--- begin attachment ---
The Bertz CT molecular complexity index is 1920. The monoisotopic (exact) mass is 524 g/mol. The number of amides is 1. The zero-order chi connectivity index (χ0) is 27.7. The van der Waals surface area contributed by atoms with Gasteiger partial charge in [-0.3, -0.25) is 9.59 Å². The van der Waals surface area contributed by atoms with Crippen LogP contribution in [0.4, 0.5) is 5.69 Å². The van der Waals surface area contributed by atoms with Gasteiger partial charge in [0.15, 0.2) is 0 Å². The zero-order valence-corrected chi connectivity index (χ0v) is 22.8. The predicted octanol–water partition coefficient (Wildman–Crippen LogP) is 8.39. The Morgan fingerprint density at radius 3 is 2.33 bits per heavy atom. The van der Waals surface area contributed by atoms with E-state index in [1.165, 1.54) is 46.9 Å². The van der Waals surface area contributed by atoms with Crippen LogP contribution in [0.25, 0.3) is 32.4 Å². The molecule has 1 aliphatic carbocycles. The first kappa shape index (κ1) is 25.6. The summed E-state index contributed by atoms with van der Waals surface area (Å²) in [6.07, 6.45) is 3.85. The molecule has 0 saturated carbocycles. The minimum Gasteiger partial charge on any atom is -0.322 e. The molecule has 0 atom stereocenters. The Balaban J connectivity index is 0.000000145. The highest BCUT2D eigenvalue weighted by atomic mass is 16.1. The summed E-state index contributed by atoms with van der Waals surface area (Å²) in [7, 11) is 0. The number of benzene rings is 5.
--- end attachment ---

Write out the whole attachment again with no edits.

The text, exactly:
The Bertz CT molecular complexity index is 1920. The monoisotopic (exact) mass is 524 g/mol. The number of amides is 1. The zero-order chi connectivity index (χ0) is 27.7. The van der Waals surface area contributed by atoms with Gasteiger partial charge in [-0.3, -0.25) is 9.59 Å². The van der Waals surface area contributed by atoms with Crippen LogP contribution in [0.4, 0.5) is 5.69 Å². The van der Waals surface area contributed by atoms with Gasteiger partial charge in [0.15, 0.2) is 0 Å². The zero-order valence-corrected chi connectivity index (χ0v) is 22.8. The predicted octanol–water partition coefficient (Wildman–Crippen LogP) is 8.39. The Morgan fingerprint density at radius 3 is 2.33 bits per heavy atom. The van der Waals surface area contributed by atoms with E-state index in [1.165, 1.54) is 46.9 Å². The van der Waals surface area contributed by atoms with Crippen LogP contribution in [0.25, 0.3) is 32.4 Å². The molecule has 1 aliphatic carbocycles. The first kappa shape index (κ1) is 25.6. The summed E-state index contributed by atoms with van der Waals surface area (Å²) in [6.07, 6.45) is 3.85. The molecule has 0 saturated carbocycles. The minimum Gasteiger partial charge on any atom is -0.322 e. The molecule has 0 atom stereocenters. The Balaban J connectivity index is 0.000000145. The highest BCUT2D eigenvalue weighted by atomic mass is 16.1. The summed E-state index contributed by atoms with van der Waals surface area (Å²) in [7, 11) is 0. The number of benzene rings is 5.